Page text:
Exit Information: Your departure tax is regularly included in the airfare. You won’t be charged an exit tax on your way out.

HIV/AIDS restrictions: The U.S. Department of State is unaware of any HIV/AIDS entry restrictions for visitors to or foreign residents of Jamaica.

Find information on dual nationalityprevention of international child abduction, and customs regulations on our websites.

Safety and Security

Crime: Violent crime, including sexual assault, is a serious problem throughout Jamaica, particularly in Kingston and Montego Bay. Jamaica’s police force often does not respond effectively to serious criminal incidents. When arrests are made, cases are infrequently prosecuted to a conclusive sentence. Families of U.S. citizens killed in accidents or homicides frequently wait a year or more for final death certificates to be issued by Jamaican authorities. Gated resorts are not immune to violent crime.

Recommendations:

  • Avoid walking or driving at night.
  • Avoid public buses.
  • Avoid secluded places or situations.
  • Do not physically resist any robbery attempt.
  • Be aware of your surroundings and keep a low profile.
  • Enroll in the Smart Traveler Enrollment Program (STEP) to receive Alerts and make it easier to locate you in an emergency.
  • Follow the Department of State on Facebook and Twitter.
  • Review the Crime and Safety Report for Jamaica.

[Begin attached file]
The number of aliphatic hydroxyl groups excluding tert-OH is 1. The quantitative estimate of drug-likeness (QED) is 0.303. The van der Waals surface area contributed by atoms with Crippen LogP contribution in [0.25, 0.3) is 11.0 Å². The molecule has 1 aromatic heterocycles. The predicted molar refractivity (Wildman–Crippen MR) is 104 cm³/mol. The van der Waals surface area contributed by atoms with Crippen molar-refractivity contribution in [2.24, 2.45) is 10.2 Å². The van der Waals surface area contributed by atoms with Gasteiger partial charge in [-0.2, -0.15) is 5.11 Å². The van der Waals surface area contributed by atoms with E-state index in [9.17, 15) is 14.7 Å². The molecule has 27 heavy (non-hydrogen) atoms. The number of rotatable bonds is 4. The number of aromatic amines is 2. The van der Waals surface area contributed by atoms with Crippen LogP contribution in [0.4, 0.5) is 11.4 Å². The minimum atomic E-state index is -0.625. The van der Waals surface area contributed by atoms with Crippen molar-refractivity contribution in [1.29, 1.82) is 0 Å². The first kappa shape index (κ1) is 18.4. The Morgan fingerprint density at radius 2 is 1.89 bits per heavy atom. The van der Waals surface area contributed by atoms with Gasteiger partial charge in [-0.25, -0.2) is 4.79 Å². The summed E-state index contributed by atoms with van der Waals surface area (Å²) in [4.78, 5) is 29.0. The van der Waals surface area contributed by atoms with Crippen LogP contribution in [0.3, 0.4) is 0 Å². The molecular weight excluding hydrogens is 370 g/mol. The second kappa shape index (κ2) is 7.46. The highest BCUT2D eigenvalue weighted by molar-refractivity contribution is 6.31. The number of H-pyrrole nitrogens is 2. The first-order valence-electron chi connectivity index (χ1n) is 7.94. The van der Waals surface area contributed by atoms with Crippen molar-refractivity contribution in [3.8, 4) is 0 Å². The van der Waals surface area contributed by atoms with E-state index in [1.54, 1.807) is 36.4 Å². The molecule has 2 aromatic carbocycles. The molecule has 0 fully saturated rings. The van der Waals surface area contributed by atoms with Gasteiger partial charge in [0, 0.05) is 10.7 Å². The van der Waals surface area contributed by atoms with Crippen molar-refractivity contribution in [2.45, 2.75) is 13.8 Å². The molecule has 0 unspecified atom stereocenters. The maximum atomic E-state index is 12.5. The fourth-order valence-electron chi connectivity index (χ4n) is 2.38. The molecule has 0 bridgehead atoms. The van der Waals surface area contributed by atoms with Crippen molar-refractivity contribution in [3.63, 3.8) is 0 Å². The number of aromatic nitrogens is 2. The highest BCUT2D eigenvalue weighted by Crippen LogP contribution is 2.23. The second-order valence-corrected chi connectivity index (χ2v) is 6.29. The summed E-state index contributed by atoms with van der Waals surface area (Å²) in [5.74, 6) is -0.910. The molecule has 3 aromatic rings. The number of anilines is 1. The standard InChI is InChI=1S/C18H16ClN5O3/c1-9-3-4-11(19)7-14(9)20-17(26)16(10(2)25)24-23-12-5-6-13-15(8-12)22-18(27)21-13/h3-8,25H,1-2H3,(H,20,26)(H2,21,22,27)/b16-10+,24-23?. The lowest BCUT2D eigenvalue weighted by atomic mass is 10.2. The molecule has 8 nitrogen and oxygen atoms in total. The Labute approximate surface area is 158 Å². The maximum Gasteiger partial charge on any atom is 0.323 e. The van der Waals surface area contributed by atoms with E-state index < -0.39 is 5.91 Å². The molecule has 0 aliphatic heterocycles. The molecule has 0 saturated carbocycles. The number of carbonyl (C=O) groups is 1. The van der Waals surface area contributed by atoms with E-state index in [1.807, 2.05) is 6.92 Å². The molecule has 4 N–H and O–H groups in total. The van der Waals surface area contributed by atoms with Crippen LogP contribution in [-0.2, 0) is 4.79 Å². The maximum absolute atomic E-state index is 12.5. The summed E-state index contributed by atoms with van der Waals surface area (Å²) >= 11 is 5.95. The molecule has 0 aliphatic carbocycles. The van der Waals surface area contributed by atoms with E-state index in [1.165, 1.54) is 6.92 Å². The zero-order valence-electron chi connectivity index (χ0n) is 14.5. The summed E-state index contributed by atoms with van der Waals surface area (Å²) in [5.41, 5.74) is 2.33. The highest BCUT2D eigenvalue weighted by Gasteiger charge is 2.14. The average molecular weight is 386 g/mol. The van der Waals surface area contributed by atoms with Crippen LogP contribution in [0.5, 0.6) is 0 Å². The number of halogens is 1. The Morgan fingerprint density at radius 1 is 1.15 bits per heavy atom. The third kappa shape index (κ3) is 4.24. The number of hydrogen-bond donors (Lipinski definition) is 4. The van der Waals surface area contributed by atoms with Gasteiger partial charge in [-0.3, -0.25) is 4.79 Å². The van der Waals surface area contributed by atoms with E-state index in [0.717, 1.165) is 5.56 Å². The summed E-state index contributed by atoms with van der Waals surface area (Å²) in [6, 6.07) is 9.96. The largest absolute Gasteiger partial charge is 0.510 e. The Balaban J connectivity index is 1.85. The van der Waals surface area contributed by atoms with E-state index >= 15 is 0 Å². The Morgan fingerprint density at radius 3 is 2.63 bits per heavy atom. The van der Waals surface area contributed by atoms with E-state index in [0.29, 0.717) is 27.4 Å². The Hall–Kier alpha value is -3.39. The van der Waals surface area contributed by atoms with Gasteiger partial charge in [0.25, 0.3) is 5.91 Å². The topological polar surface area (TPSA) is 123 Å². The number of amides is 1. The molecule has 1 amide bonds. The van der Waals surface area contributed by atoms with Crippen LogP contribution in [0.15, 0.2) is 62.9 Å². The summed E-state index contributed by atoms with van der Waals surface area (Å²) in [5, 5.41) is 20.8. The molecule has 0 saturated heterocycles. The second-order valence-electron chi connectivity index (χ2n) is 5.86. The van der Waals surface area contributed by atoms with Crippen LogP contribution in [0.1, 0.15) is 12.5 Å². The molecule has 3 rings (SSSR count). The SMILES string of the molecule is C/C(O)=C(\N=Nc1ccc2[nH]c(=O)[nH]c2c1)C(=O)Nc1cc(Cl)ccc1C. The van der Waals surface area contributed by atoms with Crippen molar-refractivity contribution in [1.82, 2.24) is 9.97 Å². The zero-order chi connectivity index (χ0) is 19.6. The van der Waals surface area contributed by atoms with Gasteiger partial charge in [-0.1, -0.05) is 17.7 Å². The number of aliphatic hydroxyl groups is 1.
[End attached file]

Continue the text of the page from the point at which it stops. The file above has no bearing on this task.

• U.S. citizens who travel abroad should always have a contingency plan for emergency situations. Review the Traveler’s Checklist.

International Financial Scams:  See the Department of State and the FBI pages for information. Internet romance and financial scams are prevalent in Jamaica. Scams are often initiated through Internet postings/profiles or by unsolicited emails and letters. Scammers almost always pose as U.S. citizens who have no one else to turn to for help.  Common scams include:

  • Lotteries
  • Romance/Online dating
  • Money transfers

The most notorious Jamaican scam is the Lotto Scam, a kind of advance-fee fraud. The victim is led to believe that a Jamaican lottery prize will be released after the payment of “fees.”

  • You did NOT win a lottery. The person on the telephone is lying. Just hang up.
  • Never send money to someone who calls to say you have won the lottery in Jamaica.
  • Do not travel to Jamaica to collect a “prize.” Victims have been killed, kidnapped, extorted, or robbed.